The comfort level of the seating was lacking.  We had to walk to our 3rd tier seats, zigzagging along the access ramps and climbing the stairs of our section.  After we adjusted to the perspective from being so high, we crammed our legs into the plastic formed seats.  Sitting in the elements (the weather was windy but dry that night), we were surrounded by every kind of fan – everyone from the loud and obnoxious to the quiet and casual.

The quality of what was presented was spotty.  The game itself was average.  There were an equal number of good and poor plays.  The Giants are not a team of great talent, and they played as expected.  It was a good game, but not much of it would be highlighted on SportsCenter.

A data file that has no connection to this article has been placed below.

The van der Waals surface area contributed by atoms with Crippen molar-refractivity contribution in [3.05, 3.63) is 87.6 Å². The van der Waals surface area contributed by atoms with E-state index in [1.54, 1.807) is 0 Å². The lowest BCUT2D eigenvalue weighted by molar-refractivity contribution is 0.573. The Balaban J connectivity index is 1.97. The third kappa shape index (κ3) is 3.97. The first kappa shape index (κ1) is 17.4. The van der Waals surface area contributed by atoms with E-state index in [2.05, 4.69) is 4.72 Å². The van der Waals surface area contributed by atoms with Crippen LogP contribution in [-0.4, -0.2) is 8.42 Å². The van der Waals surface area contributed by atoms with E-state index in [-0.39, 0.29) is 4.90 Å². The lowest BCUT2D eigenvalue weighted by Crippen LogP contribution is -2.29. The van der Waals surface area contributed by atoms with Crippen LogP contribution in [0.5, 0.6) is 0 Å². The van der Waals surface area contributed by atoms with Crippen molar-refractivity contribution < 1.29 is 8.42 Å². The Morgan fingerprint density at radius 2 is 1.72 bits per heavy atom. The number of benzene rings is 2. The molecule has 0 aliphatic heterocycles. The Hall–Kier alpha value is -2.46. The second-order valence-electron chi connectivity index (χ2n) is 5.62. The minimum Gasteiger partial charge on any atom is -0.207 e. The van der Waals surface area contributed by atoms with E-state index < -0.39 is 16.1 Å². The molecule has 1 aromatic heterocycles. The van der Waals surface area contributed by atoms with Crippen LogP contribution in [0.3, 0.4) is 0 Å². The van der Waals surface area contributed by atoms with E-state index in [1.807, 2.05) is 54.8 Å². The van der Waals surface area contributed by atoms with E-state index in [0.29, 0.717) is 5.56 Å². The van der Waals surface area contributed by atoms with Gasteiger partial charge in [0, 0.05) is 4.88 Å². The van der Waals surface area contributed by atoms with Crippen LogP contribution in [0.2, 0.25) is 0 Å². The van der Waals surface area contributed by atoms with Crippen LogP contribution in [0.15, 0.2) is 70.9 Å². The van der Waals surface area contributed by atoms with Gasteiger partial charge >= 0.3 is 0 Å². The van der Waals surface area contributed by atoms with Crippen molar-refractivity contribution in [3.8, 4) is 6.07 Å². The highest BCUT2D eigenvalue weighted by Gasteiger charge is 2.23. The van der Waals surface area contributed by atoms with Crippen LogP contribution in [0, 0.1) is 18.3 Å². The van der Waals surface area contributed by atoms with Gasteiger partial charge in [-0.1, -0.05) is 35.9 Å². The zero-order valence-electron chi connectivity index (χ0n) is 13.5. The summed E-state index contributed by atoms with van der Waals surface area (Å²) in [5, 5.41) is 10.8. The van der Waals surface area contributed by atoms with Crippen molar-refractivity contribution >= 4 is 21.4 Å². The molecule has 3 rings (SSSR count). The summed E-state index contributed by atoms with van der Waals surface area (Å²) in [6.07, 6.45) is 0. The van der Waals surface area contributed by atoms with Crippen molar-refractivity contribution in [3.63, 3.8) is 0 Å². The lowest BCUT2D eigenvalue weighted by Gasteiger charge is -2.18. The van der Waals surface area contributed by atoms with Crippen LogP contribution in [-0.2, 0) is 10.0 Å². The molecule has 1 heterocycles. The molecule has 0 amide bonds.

The time involved in participating was excessive.  We left the hose at 4:30 and returned home at 2 in the morning.  While we didn’t tailgate, we could have (the parking lots open 4 hours before kickoff).  The game was a wonderful three hours or so.  The inching along in the parking lot to get onto route 1 was a frustrating 90 minutes.  It was a long and glorious night.

The experience was wonderful.  I got to spend time with someone I love doing something we love together.

… not giving up meeting together, as some are in the habit of doing, but encouraging one another – and all the more as you see the Day approaching.  Hebrews 10:25 (NIV)